California Medical Malpractice Attorney, J. Niley Dorit
UPDATED: September 17, 2012
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How does Kaiser's medical malpractice system work?
That's the question we asked J. Niley Dorit, a California medical malpractice attorney who has been representing injured Kaiser Permanente patients for years. He told us that when a Kaiser Permanente patient is injured, instead of filing a lawsuit, what they’re required to do is initiate a written claim and pay a fee directly to Kaiser. That would start the healthcare provider's required private arbitration process. Claims never go through the court system; they go through a private, independent administrator of arbitration claims.
Are Kaiser doctors generally as qualified as non-Kaiser doctors?
Dorit says that the physician population at Kaiser is a little different makeup from the population that you see outside of Kaiser. He explained:
Let me say two things. First of all, there’s a lot of really, really good doctors at Kaiser. There’s no question about that. By the same token, there are a number of doctors at Kaiser who may not have succeeded in the private sector, and in my experience, I am seeing a larger percentage both of foreign-trained and younger doctors at Kaiser.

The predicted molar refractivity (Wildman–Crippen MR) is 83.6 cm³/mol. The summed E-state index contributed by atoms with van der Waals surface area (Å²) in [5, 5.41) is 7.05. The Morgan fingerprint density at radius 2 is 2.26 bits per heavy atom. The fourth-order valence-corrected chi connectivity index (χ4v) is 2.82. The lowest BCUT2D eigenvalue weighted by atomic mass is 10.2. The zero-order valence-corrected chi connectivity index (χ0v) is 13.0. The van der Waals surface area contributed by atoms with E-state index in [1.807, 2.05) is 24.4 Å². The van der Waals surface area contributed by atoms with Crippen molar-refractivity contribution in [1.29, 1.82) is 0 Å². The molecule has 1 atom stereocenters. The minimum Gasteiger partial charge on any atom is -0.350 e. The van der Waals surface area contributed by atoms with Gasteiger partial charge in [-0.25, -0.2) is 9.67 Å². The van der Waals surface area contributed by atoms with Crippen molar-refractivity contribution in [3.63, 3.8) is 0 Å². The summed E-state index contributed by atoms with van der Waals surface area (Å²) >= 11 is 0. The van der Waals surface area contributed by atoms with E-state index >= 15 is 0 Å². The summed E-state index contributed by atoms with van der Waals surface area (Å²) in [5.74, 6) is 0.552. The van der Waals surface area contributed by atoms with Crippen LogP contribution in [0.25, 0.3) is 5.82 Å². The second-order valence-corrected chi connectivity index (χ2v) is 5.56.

What should a Kaiser patient do when they're injured?
The first and best thing to do, according to Dorit, is to call an attorney who specializes in medical malpractice cases, and in particular, Kaiser cases. He says that he would strongly caution injured victims from contacting Kaiser directly. He explained:
[Kaiser] has a program that’s only a couple of years old called the 'Ombudsman Program,' which they say is designed to help address patient complaints about medical care. However, of all of the patients that I’ve ever talked to that went through that program, it simply resulted in a delay with no productive outcome.
How can an attorney help?
Dorit says that the relationship between himself and Kaiser Permanente medical and hospital malpractice victims is identical to the relationship he has with non-Kaiser patients. He told us:
[Patients] are kept fully informed about their claim and about what’s going on – or as informed as they'd like to be. Their degree of participation that would be required is no different from the participation that would be required if it was a court case. It’s actually identical. That participation actually ends up being far, far less than what most people think. In other words, once they come to see me, I make the bulk of the decisions in terms of the legal issues. They’re not required to spend much time on it.